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UN watchdog says North Korea is still developing nuclear weapons
North Korean soldiers attend a mass rally to celebrate the North's declaration on Nov. 29, 2017, it had achieved full nuclear statehood, on Kim Il-Sung Square in Pyongyang. The U.N. International Atomic Energy Agency said it has reason to believe that North Korea is still developing nuclear weapons, despite promises to the United States. (Kim Won-Jin/AFP/Getty Images)

UN watchdog says North Korea is still developing nuclear weapons

The United Nations' International Atomic Energy Agency announced in a report Monday that it had reason to believe that North Korea was continuing to develop nuclear weapons.

What is the IAEA?

The IAEA was created in 1957 at the urging of President Dwight Eisenhower. It has a mandate to “work with its Member States and multiple partners worldwide to promote safe, secure and peaceful nuclear technologies.”

What did the report say?

The report first stressed how the North Korean regime was uncooperative with the agency. The IAEA said that it has been “unable to carry out verification activities in the DPRK [Democratic People's Republic of Korea], its knowledge of the DPRK’s nuclear programme is limited and, as further nuclear activities take place in the country, this knowledge is declining.”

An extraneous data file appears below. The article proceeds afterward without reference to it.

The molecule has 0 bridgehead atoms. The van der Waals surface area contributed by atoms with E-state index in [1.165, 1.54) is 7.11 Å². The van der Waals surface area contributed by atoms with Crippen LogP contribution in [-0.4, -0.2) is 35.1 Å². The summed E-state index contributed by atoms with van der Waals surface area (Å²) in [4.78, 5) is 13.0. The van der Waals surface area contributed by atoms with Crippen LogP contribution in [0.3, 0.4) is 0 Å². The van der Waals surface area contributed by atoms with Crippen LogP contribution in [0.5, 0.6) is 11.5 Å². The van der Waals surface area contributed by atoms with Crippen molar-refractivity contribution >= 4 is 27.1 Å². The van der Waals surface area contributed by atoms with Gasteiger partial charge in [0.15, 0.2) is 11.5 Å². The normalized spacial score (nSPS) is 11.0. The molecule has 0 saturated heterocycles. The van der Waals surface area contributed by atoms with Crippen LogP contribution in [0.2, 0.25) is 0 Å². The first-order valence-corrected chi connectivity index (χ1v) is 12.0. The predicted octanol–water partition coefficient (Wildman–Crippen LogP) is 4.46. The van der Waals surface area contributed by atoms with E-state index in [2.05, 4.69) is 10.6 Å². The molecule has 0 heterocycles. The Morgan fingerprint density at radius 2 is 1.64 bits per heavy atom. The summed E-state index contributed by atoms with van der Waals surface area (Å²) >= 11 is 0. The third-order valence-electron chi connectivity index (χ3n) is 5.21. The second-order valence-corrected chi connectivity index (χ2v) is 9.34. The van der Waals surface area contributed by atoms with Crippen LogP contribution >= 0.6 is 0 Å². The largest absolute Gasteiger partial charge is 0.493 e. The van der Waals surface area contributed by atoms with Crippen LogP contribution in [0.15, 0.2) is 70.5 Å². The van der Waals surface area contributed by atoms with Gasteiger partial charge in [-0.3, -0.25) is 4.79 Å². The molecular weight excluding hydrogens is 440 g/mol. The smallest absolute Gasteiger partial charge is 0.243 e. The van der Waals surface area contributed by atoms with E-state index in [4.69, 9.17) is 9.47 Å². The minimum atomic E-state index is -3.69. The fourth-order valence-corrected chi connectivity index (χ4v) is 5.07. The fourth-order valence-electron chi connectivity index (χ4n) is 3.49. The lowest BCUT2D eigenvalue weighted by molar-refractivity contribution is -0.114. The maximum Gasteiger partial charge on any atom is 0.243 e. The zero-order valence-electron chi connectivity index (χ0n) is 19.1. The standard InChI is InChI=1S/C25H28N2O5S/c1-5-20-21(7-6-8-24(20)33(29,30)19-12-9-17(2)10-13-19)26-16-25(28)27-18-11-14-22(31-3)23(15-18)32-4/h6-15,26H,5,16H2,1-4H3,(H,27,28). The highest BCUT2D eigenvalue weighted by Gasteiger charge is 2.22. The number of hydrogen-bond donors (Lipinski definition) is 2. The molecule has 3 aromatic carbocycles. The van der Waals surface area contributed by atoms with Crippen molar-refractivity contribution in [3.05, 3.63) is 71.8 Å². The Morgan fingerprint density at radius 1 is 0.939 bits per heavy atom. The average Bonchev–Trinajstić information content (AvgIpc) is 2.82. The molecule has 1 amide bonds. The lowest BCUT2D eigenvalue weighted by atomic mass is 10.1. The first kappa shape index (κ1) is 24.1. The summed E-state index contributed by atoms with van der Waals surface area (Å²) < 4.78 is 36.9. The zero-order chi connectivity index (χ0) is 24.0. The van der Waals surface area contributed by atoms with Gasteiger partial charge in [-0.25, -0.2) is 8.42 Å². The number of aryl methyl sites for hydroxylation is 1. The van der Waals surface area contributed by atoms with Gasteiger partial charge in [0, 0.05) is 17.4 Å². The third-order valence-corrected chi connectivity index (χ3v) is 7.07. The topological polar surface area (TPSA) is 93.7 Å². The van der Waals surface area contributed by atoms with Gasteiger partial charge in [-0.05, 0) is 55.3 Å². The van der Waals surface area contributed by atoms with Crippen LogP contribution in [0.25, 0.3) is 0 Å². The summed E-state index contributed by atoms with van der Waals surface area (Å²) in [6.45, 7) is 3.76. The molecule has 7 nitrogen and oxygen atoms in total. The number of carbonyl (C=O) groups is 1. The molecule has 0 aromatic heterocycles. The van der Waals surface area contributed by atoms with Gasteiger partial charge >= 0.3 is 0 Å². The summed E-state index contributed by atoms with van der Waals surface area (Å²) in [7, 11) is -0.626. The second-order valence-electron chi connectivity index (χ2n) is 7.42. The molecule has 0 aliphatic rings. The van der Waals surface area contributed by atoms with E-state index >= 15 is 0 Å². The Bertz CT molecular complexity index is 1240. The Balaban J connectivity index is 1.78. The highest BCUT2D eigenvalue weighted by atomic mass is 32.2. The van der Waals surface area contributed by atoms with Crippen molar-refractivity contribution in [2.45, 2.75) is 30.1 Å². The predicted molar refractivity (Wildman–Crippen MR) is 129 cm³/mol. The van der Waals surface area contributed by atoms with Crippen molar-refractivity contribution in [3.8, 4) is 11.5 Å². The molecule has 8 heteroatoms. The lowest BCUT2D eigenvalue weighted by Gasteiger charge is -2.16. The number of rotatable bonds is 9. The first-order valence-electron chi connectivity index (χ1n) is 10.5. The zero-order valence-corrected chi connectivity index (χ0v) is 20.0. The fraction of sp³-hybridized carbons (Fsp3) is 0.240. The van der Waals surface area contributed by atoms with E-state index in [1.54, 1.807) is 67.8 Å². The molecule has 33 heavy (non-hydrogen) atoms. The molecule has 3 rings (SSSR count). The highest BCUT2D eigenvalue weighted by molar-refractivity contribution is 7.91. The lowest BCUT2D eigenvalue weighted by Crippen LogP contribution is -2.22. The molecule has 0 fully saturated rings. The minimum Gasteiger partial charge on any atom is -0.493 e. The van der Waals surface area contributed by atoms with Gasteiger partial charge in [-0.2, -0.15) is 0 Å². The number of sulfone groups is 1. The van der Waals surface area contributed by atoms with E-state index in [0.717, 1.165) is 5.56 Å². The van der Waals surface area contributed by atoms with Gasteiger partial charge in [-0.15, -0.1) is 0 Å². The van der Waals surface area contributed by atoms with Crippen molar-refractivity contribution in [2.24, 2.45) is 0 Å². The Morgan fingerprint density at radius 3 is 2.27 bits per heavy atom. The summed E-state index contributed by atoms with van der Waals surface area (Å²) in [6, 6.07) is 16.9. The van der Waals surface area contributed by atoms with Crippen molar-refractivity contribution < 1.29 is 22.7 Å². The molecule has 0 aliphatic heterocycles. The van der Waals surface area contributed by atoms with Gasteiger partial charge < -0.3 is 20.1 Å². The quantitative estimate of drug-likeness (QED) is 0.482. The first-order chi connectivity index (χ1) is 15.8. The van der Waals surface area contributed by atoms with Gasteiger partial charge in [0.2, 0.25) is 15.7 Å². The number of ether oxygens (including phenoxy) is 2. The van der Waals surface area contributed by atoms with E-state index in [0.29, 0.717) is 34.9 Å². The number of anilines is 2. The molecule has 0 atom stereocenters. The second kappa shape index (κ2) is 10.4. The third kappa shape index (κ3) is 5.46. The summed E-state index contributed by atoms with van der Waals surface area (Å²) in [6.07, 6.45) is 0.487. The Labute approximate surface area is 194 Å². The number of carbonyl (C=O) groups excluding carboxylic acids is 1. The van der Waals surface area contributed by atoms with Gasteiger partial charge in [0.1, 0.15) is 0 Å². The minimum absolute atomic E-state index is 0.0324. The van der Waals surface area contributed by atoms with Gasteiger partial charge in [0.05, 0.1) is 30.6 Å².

Although the agency was not permitted to enter the country and inspect its nuclear sites, the report detailed a list of reasons which pointed to continued nuclear research. These included steam and water used for cooling a reactor continuing to flow out of the Yongbyon Experimental Nuclear Power Plant, continued construction and renovation on the Yongbyon Nuclear Fuel Rod Fabrication Plant, the Light Water Reactor and in or near the Kuryong River.

Also, the agency concluded that satellite images showed a complex of buildings near the capital city of Pyongyang, which were “not inconsistent with a centrifuge enrichment facility.”

This analysis of the Yongbyon site agrees with analysis of the same site from 38 North in June based on satellite images.

The IAEA report concluded that “[t]he continuation and further development of the DPRK’s nuclear programme and related statements by the DPRK are a cause for grave concern.” It also said that North Korea's actions were “clear violations of relevant UN Security Council resolutions, including resolution 2375 (2017) and are deeply regrettable.”

The agency called on North Korea to comply with U.N. demands and to allow U.N. inspectors to have access to North Korean nuclear sites.

But what about the agreement that Kim Jong Un signed?

Following their historic June 12 summit, President Donald Trump and North Korean dictator Kim Jong Un signed a declaration that stated:

President Trump committed to provide security guarantees to the DPRK, and Chairman Kim Jong Un reaffirmed his firm and unwavering commitment to complete denuclearization of the Korean Peninsula.

On Monday, Trump said he would “most likely” be meeting again with Kim.

If Kim has decided to go back on this promise, he wouldn't be the first North Korean leader to do so.  North Korea promised to denuclearize and then backtracked on at least six separate occasions: in 1985, 1992, 1994, 2005, 2007, and 2012.

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